Jackie Mubiru fidgeted, wondering if she was going to lose her son as she held him over her knee and put two fingers in his mouth to hold his tongue down
The Mubiru family were driving to church when their son started being fussy, thus dad gave him sweets that his wife, Jackie used to bolster her energy. “On poping it into the mouth, he started chocking,” Jackie Mubiru narrates. She fidgeted, wondering if she was going to lose her son as she held him over her knee and put two fingers in his mouth to hold his tongue down. Her husband parked the car and came to help with opening their son’s mouth, causing the sweet to pop out.
“Suffocation is when one is not getting enough air to breathe. Chocking incidents are very common among younger children because they have small airways; approximately the diameter of a drinking straw,” Dr Aisha Nakato of Medical Chambers, Wandegeya explains. She delves into some of the things that cause suffocation among children:
“The age group matters a lot when looking at suffocation causes,” Dr Nakato starts out, “For that reason, we are grouping these children into two categories.”
These can neither easily raise their heads nor do much by themselves; it is the things that their parents do that could endanger them. Therefore, they need special protection from suffocation. Things leading to suffocation include:
Coverings: Sometimes the coverings are heavy thus easily block their nostrils.
Poor breastfeeding posture which gets the nostrils blocked.
Breastfeeding while the mother is lying down which sometimes leads to the breast blocking the nostrils.
Putting the child to sleep on their belly yet they cannot turn on their own.
Loose polythene mattress coverings mosquito nets that dangle into the crib.
6 months onwards
Poor ventilation: Overheating within; due to cooking in the house or without; due to hot weather. This heat reduces the oxygen levels in the room.
Locking children in cars as they tend to heat up, and it gets worse in the hot weather, causing a reduction in oxygen supply.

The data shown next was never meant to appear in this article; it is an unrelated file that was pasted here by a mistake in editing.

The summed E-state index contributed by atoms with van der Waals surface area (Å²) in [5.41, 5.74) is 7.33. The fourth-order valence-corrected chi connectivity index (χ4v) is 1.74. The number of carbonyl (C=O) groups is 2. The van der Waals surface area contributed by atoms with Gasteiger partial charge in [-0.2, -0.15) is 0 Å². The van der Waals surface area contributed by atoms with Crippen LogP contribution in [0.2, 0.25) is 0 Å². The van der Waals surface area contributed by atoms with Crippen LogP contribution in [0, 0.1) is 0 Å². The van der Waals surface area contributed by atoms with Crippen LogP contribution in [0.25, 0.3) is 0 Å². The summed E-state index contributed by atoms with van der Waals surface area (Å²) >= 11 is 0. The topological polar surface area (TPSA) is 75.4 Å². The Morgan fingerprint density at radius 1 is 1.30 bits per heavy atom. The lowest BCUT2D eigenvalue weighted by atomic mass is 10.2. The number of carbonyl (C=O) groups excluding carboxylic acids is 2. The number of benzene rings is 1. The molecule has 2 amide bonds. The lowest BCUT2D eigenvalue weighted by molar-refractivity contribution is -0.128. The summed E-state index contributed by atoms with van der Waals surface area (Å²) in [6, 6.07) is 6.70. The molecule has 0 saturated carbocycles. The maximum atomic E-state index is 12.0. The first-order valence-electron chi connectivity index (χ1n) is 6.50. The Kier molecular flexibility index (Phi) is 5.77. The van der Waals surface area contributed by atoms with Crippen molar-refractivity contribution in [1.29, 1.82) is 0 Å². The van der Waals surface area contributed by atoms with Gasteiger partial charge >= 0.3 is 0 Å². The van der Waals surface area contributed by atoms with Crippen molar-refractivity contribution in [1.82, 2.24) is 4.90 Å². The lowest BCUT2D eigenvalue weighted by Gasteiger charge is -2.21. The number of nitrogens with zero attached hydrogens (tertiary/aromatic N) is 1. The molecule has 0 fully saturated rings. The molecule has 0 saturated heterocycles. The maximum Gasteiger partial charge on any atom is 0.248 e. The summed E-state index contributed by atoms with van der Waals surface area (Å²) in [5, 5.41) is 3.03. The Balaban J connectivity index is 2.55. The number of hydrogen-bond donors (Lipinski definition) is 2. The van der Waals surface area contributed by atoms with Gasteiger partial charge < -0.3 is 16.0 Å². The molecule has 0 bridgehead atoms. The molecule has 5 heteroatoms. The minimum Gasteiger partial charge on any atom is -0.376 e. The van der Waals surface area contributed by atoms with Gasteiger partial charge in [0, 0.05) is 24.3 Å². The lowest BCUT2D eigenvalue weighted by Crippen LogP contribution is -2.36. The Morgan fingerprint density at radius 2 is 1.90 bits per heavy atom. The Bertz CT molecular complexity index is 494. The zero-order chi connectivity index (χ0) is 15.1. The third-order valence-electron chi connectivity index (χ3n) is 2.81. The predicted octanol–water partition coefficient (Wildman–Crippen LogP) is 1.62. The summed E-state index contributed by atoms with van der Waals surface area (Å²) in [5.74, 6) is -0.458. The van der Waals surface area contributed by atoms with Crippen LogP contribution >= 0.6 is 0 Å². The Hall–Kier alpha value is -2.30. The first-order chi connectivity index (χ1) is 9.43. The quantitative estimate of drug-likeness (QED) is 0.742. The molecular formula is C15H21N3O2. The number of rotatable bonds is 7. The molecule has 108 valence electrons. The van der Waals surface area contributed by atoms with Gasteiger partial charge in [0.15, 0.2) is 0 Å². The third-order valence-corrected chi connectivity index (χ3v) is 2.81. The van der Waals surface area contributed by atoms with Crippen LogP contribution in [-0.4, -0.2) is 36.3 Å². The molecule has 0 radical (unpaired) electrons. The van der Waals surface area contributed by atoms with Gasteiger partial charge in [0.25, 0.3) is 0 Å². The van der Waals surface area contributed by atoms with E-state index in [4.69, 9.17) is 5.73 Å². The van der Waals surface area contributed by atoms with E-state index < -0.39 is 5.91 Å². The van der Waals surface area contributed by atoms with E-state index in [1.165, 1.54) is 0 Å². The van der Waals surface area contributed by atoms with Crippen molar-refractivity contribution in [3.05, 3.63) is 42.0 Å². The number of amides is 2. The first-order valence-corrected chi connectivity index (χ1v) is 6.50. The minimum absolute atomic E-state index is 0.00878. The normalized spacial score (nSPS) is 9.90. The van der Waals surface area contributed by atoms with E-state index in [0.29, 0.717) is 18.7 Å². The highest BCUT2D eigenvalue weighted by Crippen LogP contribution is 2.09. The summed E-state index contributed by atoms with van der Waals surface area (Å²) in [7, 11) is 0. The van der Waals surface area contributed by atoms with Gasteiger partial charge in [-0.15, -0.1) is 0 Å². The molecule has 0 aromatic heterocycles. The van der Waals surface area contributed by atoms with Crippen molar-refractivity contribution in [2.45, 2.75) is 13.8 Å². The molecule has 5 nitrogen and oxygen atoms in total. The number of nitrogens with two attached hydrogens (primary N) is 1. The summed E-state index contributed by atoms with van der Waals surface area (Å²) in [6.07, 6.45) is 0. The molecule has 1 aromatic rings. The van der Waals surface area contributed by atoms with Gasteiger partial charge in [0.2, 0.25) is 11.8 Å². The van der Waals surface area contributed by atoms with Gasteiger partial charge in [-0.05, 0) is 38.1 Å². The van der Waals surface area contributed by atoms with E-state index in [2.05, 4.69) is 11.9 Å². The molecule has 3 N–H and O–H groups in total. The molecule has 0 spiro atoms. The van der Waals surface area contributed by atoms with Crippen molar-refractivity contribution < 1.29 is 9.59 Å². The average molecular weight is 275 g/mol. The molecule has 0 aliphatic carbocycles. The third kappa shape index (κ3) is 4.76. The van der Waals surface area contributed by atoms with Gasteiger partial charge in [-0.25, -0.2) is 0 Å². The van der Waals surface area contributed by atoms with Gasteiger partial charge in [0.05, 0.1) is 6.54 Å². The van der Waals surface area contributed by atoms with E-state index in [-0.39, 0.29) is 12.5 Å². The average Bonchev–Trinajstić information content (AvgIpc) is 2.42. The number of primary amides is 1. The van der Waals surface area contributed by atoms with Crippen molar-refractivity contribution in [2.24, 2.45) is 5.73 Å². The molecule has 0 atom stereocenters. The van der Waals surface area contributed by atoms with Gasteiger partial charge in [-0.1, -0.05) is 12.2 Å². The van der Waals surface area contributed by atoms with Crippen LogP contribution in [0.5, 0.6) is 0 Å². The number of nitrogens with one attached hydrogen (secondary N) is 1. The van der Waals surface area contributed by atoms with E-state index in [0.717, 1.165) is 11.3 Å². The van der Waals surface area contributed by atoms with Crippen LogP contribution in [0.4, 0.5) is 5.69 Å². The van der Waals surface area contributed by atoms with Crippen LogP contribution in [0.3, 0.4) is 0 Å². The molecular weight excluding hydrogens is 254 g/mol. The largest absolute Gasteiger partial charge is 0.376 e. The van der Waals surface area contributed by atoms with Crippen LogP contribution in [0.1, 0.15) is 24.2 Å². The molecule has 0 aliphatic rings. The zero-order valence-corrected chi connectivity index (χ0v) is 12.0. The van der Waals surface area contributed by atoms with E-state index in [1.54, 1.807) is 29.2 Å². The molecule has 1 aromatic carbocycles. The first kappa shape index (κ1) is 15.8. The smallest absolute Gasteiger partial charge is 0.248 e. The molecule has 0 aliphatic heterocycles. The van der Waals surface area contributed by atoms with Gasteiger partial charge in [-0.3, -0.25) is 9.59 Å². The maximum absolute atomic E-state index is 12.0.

Increased carbon monoxide levels: From candles, charcoal stoves or any other thing burning in the house. While these also give off carbon, the carbon monoxide fumes will kill the child before the carbon does.
Poisons: These could come from fumigations chemicals, and paraffin fumes.
Severe reflex: This is usually when babies vomit. They can easily choke on this stuff.
Near drowning: This could be in a bathtub or basin due to negligence or an accident.
Using lots of soap: Bathing children with lots of soap is dangerous as these can block the child’s nostrils hence suffocation.
Despite the occurrence of suffocation and chocking, there are first aid measures that can be done in a bid to save lives. Dr Deo Munube, a paediatrician with Mulago Referral Hospital, shares these:
Asphyxia: For example, if the child is in a smoke-laden place and is suffocating, get them out of that place to where they can get normal air
Hypoxia: In cases where the child is in a place with limited oxygen, move them to a place with ample oxygen. If it is a polythene bag over their nostrils causing the suffocation, remove it.
Basic life support manoeuvres
“These are meant to ensure that oxygen gets to the child and that the lungs and heart functionalities are restarted,” Dr Munube states.
In case of asphyxia, push the jaw backwards to bring the tongue forward to open the airwaves.
Rescue breaths: This is mouth-to-mouth resuscitation; block the child’s nose and blow directly into the mouth; blow, take a deep breath and blow again. Do this five times.
Cardiac or heart massage: The size of the child determines what you use to apply pressure at the heart area. It is done 15 times:
For a little child (0-1 year)– wrap your hands around their chest area and use your thumbs
For a fairly big child (1 year and onwards)– use your index and middle finger For a bigger child – use your palm
Then give two rescue breathes
This must be done in six to eight cycles until a response such as chocking is got.
These are done by a trained community resuscitator who is armed with;
An ambu bag to replace the mouth-to-mouth ventilation AED; an electric device used to restart the heart.